Hong Kong is showing promise as a destination for tech IPOs

The U.S. tech IPO window may have reopened in 2017 following a lull last year, but the outlook is also looking rosier for another listing platform located on the other side of world.

The Hong Kong Stock Exchange (HKSE) is experiencing a renaissance of sorts among the tech industry. Selfie app company Meitu held the largest listing from a tech company for nearly a decade in December — raising more than $500 million with its floating — while in recent weeks PC gaming brand Razer and Tencent-controlled e-books service China Publishing have both announced their intention to list in the city-state.

Hong Kong was widely thought to have blown its chance to put itself on the global map when Alibaba opted for a New York listing in 2014 because the HKSE was unable to accommodate its company structure. But, nearly three years on, the tide appears to be turning for some.

Speaking on stage at our TechCrunch China event in Shenzhen last month, a senior executive for logistics on-demand company Lalamove said his firm is eying a public listing in Hong Kong before 2020. Blake Larson, head of international for the company — which raised a $30 million Series B in January — said a dual-listing in the U.S. is possible, but the HKSE is the priority to “show it is possible to build a global technology company from Hong Kong.”

There’s plenty of interest beyond local companies, too, it seems. At the Rise event in Hong Kong this month, TechCrunch spoke to two founders who anonymously revealed that their Asia-based companies, each of which has raised more than $100 million in investment and does business worldwide, are devoting significant time towards a potential HKSE IPO in the future.

Ant Financial, the Alibaba affiliated fintech firm, has also been linked with a Hong Kong IPO. The firm raised over $3 billion at a valuation of up to $60 billion at the beginning of the year — that cash injection is reported to have pushed its much-anticipated IPO plan back to at least 2018 at the earliest.

Hong Kong may have landed a collection of reputable companies in Meitu, Razer and China Publishing, but it still has some way to go before it becomes a viable option for all.

For one thing, this trio all have notable businesses and brands in China, which is really a requisite factor. But there are further complications. Regulations make it difficult for companies that are still scaling their business to go public in Hong Kong since the exchange has stringent financial requirements.

“I definitely think the HKSE can be a destination for tech IPOs, but the Hong Kong government, administration and its investors all need to change their rules and ways to analyze growth potential of unprofitable internet companies,” Hans Tung, a partner with U.S.-China VC firm GGV, told TechCrunch.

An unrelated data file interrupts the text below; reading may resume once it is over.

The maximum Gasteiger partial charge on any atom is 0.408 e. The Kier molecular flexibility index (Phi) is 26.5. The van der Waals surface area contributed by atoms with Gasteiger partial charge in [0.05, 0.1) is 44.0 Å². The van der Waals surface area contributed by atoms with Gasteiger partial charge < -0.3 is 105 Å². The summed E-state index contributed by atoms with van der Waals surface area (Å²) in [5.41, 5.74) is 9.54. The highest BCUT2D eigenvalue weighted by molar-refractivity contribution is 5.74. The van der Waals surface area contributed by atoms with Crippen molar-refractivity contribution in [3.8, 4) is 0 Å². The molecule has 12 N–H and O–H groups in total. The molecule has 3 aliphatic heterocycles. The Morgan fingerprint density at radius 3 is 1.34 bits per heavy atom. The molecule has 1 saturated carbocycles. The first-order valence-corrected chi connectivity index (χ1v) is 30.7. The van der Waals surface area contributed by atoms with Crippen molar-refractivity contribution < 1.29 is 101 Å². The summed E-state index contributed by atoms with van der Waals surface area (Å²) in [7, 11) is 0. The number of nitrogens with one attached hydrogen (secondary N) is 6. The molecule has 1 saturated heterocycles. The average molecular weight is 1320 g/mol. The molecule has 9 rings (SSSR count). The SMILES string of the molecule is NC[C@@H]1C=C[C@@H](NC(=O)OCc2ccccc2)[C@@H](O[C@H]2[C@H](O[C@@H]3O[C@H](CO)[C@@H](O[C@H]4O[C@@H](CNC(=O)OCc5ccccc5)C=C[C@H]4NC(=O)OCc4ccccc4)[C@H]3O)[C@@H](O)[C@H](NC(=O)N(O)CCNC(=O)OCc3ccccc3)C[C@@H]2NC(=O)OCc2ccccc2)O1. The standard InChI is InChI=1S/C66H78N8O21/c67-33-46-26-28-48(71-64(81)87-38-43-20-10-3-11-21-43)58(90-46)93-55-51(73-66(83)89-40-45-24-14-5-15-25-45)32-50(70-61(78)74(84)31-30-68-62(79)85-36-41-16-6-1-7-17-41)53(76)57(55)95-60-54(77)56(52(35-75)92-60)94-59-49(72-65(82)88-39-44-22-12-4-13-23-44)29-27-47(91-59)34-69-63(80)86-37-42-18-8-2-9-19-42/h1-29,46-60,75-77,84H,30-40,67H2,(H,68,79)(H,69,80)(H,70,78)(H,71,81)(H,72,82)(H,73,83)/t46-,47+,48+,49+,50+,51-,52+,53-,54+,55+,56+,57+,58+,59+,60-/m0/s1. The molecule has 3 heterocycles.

Those thoughts were echoed by Kee Lock Chua, group president and CEO of Vertex Holdings, a firm affiliated with Singaporean sovereign fund Temasek.

“The Hong Kong Exchange is a viable listing venue for technology companies because of its liquidity and valuation,”Chua said in an email. “[But] the Hong Kong market generally still prefers profitable companies.”

“Technology companies that are growing rapidly but not profitable in the short term may find the U.S. market to be more suitable,” he added.

Another issue is that share structure factor. Hong Kong somewhat famously does not allow dual classes of common equity in its companies. That was the main facto that saw Alibaba head West for its IPO, which was a record U.S. listing and a major loss for Hong Kong.

“Alibaba should have been able to IPO in Hong Kong, the HKSE should have allowed Alibaba’s partnership structure to exist. Google and many tech companies have super voting structures on the Nasdaq. An Alibaba IPO in Hong Kong would have been a game changer,” Tung explained.

That said, there are young companies that have made it despite the requirements.

“Our portfolio company IGG [a mobile games developer] was listed on the GEM board [for growth companies] initially and was subsequently promoted to the Hong Kong main board. Today, it is trading at $2.5 billion in market cap,” Vertex’s Chua said.

The political uncertainty in the U.S. right now coupled with the development of unicorn startups across Asia gives Hong Kong a viable shot at becoming a credible IPO option. But the U.S. still retains cachet for tech companies in Asia and that’s reflect in those that are most likely to list next.

Tech firms like Singapore-based games firm Sea (formerly known as Garena), Vietnam’s gaming and messaging company VNG, and e-commerce company Reboonz (backed by both Vertex and GGV) are all reported to be exploring opportunities having grown beyond the venture capital ecosystem. However, in each case, media reports are linking them to U.S.-based IPOs.

Yet, there are no happy stories of Asian companies — excluding those from China — listing in America in recent times.

MOL Global is probably the most notable case. The Malaysian payment firm traded on the Nasdaq for a fairly turbulent 18-month period. Things got off to a bad start when the share price dipped 30 percent on its debut in October 2014, and, following a series of crises, the firm announced its delisting in April 2016. Ironically, MOL is involved in Razer’s IPO following an investment deal.

Sea is likely to be the first of the new Asian contenders to test the waters in the U.S. — Japanese chat app Line opted for a dual Tokyo-U.S. listing to mitigate risk last year — and how it performs, if and when it goes public, could be a deciding factor for others considering a similar route. In the meantime, it’ll be fascinating to see if the HKSE’s two incoming listings can convince more Asian founders to look away from the U.S. when it comes to going public.